Monday, November 12, 2018

Stough It!

by Rachel Dworkin, archivist

On New Year’s Eve 1912, a new preacher rolled into town and he was looking to stir things up. Dr. Reverend H.W. Stough was a traveling revivalist with a serious beef against the alcohol industry. He settled into a specially-built tabernacle on the corner of William and Clinton Streets and got to work. Right away Stough made his goals clear.  “I am here,” he said at a dinner held in his honor by the Elmira Businessmen’s Association, “to awaken the moral conscience in your city.”   Almost at once he got down to the business of antagonizing the brewing industry and its allies.  “I want to serve briefs on the brewery, the stockholders, the saloon, the bartender, the thieves and the liars,” he announced in his first sermon. “The fight is on.”  

Dr. Rev. H.W. Stough

 In the early 1910s, the City of Elmira was awash with sin and alcohol. In a city with a population of 37,176 there were 93 saloons, or one for every 400 residents.  People could also drink at any one of the 33 hotels or 9 billiard halls with a liquor license and even buy hard liquor for ‘medicinal’ purposes at one of the city’s 27 drug stores.  The alcohol trade was highly profitable.  One hotel manager estimated in 1913 that he sold $37,620 worth of beer and liquor annually which amounts to approximately $887,315 in today’s dollars.  In addition to monies made from alcohol, saloons and billiard halls often made additional revenue from illegal card games or making book on baseball games while hotels cashed in on prostitution.  Despite the widespread criminal activity, there were rarely any arrests made.  In fact, Briggs Brewery would frequently send a car around to warn saloon owners in advance of a police raid.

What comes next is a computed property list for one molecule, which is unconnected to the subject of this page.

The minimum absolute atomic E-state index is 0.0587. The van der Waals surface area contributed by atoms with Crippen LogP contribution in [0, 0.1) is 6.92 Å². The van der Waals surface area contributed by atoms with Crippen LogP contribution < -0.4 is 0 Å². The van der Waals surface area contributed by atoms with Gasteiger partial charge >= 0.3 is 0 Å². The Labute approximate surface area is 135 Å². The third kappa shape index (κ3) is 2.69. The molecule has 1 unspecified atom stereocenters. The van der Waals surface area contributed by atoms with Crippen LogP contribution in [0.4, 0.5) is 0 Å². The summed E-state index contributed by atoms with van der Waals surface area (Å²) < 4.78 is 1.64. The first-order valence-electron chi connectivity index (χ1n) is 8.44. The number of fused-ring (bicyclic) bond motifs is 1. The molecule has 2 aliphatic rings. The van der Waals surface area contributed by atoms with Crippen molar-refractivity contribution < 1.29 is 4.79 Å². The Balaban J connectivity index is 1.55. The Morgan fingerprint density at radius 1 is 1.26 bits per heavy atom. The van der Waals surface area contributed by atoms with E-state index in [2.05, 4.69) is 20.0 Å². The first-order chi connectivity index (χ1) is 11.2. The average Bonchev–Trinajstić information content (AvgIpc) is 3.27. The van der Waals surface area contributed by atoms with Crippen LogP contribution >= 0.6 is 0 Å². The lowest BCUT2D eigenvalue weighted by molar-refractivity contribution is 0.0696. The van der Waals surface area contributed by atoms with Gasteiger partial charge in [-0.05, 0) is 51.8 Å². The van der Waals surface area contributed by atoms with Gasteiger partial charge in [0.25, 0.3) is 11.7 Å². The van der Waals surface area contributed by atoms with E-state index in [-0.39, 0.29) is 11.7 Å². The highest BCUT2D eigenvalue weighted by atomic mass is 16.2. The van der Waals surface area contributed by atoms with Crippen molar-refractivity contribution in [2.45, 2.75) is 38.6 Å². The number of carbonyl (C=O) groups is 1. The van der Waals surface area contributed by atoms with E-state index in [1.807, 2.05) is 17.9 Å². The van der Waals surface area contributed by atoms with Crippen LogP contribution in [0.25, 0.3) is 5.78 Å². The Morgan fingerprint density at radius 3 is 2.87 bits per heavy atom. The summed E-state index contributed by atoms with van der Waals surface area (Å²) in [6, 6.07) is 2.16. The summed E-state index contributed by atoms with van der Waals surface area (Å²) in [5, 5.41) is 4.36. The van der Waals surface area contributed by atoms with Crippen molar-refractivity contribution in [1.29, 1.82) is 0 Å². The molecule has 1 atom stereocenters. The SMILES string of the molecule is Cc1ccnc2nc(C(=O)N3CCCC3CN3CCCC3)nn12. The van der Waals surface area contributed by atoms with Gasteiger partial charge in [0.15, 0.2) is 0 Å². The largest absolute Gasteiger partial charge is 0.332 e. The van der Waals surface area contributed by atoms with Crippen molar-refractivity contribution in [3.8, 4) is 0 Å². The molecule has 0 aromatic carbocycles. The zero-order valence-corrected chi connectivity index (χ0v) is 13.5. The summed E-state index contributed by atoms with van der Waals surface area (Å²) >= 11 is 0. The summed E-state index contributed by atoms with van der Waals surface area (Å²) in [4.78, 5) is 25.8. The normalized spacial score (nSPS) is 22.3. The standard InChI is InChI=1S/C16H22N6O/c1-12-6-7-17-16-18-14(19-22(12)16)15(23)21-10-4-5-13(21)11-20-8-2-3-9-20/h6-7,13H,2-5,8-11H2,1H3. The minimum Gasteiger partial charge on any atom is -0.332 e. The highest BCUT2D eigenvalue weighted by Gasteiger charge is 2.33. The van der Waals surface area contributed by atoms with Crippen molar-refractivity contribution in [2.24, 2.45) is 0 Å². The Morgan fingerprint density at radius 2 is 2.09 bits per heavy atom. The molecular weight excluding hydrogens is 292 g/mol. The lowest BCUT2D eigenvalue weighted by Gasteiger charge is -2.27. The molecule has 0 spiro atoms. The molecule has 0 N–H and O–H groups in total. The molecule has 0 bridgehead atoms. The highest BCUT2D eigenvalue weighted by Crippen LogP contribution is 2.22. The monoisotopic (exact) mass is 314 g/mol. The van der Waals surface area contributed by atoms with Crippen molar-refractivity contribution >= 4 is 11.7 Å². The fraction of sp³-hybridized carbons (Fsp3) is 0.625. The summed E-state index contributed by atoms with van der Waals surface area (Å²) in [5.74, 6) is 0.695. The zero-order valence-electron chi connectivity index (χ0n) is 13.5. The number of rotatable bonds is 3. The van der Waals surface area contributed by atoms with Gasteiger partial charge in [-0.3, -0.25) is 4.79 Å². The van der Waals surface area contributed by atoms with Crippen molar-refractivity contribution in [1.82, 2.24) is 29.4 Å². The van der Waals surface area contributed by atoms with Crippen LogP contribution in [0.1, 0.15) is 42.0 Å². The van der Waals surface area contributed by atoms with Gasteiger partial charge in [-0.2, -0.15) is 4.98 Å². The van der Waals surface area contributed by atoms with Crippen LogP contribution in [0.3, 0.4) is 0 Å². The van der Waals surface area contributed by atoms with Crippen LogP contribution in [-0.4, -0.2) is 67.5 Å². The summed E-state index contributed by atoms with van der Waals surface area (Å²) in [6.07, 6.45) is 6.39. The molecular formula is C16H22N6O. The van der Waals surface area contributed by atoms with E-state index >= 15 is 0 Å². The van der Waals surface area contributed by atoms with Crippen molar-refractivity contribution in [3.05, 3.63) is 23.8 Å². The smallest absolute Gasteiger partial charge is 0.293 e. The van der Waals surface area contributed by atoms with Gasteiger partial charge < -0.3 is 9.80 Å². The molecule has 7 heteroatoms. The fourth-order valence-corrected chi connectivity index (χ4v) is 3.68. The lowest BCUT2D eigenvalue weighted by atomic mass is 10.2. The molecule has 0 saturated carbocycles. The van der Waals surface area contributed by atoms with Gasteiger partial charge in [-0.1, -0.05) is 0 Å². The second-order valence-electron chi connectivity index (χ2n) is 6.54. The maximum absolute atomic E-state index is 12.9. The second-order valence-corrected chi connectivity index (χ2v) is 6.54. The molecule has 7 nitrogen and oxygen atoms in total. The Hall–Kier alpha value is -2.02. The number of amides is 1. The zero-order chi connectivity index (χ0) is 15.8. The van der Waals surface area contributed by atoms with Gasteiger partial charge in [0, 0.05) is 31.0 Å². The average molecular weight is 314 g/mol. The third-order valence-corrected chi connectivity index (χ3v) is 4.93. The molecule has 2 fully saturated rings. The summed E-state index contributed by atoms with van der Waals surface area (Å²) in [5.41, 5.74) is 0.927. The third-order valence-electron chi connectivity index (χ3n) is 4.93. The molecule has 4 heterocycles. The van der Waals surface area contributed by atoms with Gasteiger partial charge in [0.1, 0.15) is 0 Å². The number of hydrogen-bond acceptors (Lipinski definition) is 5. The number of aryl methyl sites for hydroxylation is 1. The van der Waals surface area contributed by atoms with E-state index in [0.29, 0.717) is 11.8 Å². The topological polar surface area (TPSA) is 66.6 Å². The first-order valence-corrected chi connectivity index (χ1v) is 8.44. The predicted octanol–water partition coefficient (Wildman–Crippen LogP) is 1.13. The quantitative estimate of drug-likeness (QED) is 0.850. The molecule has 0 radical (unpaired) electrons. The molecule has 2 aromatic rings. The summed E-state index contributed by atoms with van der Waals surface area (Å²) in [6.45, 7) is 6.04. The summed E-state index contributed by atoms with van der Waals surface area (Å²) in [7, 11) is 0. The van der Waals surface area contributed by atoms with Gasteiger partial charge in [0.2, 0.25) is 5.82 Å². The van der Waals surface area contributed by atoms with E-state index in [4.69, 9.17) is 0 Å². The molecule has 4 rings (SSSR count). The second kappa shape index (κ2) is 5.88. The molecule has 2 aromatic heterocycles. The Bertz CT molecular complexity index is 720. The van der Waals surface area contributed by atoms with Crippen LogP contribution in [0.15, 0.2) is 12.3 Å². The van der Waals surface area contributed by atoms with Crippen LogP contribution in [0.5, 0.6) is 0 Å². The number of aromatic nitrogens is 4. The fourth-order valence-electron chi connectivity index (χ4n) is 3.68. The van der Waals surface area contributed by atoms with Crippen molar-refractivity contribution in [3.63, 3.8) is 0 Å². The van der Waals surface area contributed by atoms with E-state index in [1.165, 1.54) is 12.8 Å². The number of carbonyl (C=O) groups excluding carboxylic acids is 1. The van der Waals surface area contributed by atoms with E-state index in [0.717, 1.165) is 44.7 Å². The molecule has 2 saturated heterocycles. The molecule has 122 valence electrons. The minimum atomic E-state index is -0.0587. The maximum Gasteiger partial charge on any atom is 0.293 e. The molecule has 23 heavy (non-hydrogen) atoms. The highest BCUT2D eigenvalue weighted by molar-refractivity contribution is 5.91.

Stough was having none of it. Throughout the month of January, Stough claimed the saloons were violating the statewide ban on Sunday liquor sales; accused the police of rampant corruption and called for the resignation of Police Chief Frank Cassada; called Mayor Daniel Sheehan a lackey of the brewers; and promised to personally root out evidence of criminal behavior.  On the night of Saturday, January 25th, he led a parade of followers through the red light district around Railroad Avenue at midnight to make sure saloons were closing for Sunday during. Stough’s antics made him more popular by the day.  At the start of the month there were only several hundred in attendance but on the 25th there were so many people packed into the tabernacle they had to turn over 2,000 people away.